Why is the decolonization of the history of modern science and technology important? So that we can understand why Francis Bacon’s iconic title page image of a European caravella navigating through the pillars of Hercules in his book Instauratio Magna (Great Instauration, 1620) or Novum Organum Scientiarum (“new instrument of science”), which indicated the new program for modern empirical (colonial) scientific development, was actually taken from Andrés García de Céspedes’s book, Regimiento de navegación (Madrid, 1606). This shows the Northwestern European (Dutch, British, German), Protestant hegemonic shift, which stigmatized the downfall of “luxurious”, “inefficient”, “rapacious”, “unindustrialized”, “state-led capitalist” Spain, the Iberian or Southwestern European imperial-colonial project, against the “industrial revolution” and “scientific revolution” of the Northerners, the latter of which the image became a symbol. The deconstruction of this narrative is important in revealing the concealed global histories of colonial scientific and technological development, which was partly a precondition for the development in the new hegemonic centre in Europe. The South American decolonialist approach might be an important influence in decolonizing Eastern European knowledge production, since the Northwestern-Atlantic-Protestant narrative of scientific development, largely present in social scientists’ work such as Max Weber or Karl Marx, was dominantly diffused in Eastern Europe as our Eurocentric understanding of global scientific and economic development. I was educated according to this narrative already in primary school.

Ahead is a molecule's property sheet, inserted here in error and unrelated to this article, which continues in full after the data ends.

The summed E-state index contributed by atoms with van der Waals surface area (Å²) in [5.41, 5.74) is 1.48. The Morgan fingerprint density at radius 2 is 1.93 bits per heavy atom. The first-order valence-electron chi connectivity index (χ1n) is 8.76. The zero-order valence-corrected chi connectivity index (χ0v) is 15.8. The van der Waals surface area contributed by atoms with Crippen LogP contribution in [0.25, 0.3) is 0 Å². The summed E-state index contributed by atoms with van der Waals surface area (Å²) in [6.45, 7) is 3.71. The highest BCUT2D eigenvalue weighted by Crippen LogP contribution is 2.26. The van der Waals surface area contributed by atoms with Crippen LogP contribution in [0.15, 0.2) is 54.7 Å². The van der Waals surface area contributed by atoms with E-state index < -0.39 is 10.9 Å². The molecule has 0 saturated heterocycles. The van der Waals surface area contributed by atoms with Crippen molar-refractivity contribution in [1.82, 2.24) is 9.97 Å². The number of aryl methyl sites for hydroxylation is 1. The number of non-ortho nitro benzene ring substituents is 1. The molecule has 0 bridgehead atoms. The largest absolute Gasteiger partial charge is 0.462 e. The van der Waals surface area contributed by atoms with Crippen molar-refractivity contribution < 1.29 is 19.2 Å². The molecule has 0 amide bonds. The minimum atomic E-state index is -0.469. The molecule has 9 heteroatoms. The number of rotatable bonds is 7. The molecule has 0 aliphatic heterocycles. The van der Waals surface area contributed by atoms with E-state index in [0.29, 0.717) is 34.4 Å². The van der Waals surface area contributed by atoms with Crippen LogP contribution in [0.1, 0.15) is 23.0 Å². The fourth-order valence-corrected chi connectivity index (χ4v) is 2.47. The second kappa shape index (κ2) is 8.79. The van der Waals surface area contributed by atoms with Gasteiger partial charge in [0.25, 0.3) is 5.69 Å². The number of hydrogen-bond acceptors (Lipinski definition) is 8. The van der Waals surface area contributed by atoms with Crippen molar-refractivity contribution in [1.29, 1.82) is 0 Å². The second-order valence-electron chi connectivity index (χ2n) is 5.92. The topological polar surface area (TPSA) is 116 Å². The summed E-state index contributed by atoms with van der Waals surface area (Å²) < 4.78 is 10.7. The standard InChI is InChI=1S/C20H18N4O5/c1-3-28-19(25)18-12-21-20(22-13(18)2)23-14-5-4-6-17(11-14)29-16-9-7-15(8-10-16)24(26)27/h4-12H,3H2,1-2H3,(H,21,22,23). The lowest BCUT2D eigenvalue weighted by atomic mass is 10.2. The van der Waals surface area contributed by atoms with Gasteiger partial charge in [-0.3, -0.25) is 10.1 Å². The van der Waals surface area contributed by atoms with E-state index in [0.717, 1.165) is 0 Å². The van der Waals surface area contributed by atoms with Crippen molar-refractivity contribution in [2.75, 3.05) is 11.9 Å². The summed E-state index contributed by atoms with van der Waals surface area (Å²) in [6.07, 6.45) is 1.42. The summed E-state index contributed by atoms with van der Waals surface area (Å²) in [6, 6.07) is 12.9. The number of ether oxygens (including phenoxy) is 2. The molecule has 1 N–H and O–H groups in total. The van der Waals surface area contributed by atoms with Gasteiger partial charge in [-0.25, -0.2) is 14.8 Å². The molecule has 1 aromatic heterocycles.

You can read about the event and all later conferences on wikipedia. “The ‘All-African Peoples Conference’ (AAPC) was partly a corollary and partly a different perspective to the modern Africa states represented by the Conference […]
I have sent two abstracts to the 17th International Conference of Historical Geographers in Warsaw, July 15–20 and one – the latter abstract here provided – to the Association of American Geographers Annual Meeting in New Orleans, April 10–14 in 2018.
Historical geographies of the “quantitative revolution”: Towards a transnational history of central place theory
“The Ghana job”: Opening Hungary to the developing world